The idea was that influencers would go to different venues around the country and present these shows where , for between 75-100 euro, guests could come and enjoy a day out which include goodie bags as well as make up tutorials, fashion shows and giveaways for best dressed and best social media posts. They could also end their day with a cute little meet and greet with whatever influencer is hosting. They are typically held once a month in locations across the country and in Northern Ireland and often sell out in minutes. These two, sometimes three day events has been quite profitable with one top influencer earning a staggering €280,000 which isn’t bad for a weekend’s work…

Change…

The ASAI

As Influencing was a relatively new phenomenon , the Advertising Standards Authority of Ireland (ASAI) had no guidelines or rules that these influencers had to abide by . This lack of rules became an issue when influencers used this free reign to deceive their followers which was done by using photo editing apps to either brighten their ”Hollywood” smile or make them about 5 dress sizes smaller than they actually were. The purpose of these new regulations wasn’t to financially penalise these people but rather get the word out to brands that they have been ‘unlawful’ and as a result, this may effect their work with brands in the future.

Calling out
The term Influencer or blogger has become somewhat of a ‘dirty word’ in the last few years and most of that has to do with the now infamous troll that was Bloggers Unveiled.

For those of you who don’t know, Bloggers Unveiled was an account who called out bloggers/Influencers on their behaviour online about 90% of which was warranted as far as I could tell. These people were treating their followers as sheep where they would buy cheap accessories from marketplace sites, bulk buy them and stick their product logo on it and slap another 10-15 euro on the price and weirdly enough, people were buying them. I don’t know who’s worse in this situation, the blogger for charging ridiculous prices for what is basically cheap tat from Asia that took about a month to arrive or the followers for paying these stupid prices in the first place…

Another thing BU made public was the art of inflating your following so that you’d seem super popular and get more work from brands as a result. This technique was working fine for certain bloggers who, for the sake of not being sued left right and centre, I shall keep nameless until people discovered sites that let you check a person’s following, where the bulk of their followers are from as well as how many followers you gained/lost in a day. One well known blogger was gaining hundreds on days where they weren’t even posting content and then losing about thousand the next day like ????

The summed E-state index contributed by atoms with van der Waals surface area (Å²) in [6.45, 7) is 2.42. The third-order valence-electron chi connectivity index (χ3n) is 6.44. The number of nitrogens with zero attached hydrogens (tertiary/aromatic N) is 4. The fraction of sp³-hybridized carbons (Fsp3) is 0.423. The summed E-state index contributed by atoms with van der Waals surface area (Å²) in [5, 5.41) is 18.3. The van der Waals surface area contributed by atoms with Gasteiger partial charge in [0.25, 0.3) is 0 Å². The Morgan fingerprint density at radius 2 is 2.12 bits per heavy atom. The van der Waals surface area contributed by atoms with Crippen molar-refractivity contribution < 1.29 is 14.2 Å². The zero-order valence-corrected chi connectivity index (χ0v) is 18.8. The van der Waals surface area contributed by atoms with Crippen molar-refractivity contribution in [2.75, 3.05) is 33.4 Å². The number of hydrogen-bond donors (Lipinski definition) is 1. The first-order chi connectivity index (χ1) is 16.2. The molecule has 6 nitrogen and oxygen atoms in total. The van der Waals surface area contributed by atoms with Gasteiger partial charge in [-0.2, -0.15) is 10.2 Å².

My Opinion…

Now for the part that I’m sure all of you are reading for…

Personally , I agree with everything that has happened over the last few months. It’s about time there was clarity in the industry which is something I welcome both in the position of a being a blogger and working in PR. These Influencers get called out on their shitty online behaviour and making money off of their followers stupidity . (I’m sorry but if you’re paying 16 euro for a bag worth a quarter of that and still supporting them then you need to get off the internet.). It’s been a long time coming for these people to face the music like we all KNOW that your hairline isn’t blurry in person or that you’re actually a size 16 instead of the size 12 you claim all of your clothes really are…

I’m all for these people being called out for their shitty online behaviour but these Influencers need to cop on and stop playing the bully card when it happens. They need to ADMIT they were taking their followers (and their money) for a ride. If they don’t like you asking them a certain question or making a statement to them, the chances are you’ll find yourself on their blocked list. Now the thing I find particularly ironic is that if they had simply addressed the questions, their followers would actually respect them for it.

I am sooooo fucking tired of some 20-something year old Influencer just blocking people because they’re asking genuine questions. C’mon lads, we don’t live in a little bubble where we don’t notice your following increasing by over 100K in a day… . Just own up to your shit, apologise and move on rather then having Facebook groups or Instagram accounts speculating as to why you haven’t addressed the fact that you’re basically a blurry Facetuned mess.

Oh and while we’re at it, can we stop with the whole ‘for those who were asking my outfit is from…’ like hun we can see your snaps/story is closed to replies so the only person ‘asking’ you anything about the outfit is the brand paying you to talk about them…

So I guess I FINALLY got round to publishing that post haha!

I’ll have another post up later this week so keep an eye on my social media which I’ve linked below!

Til next time,

Conor xo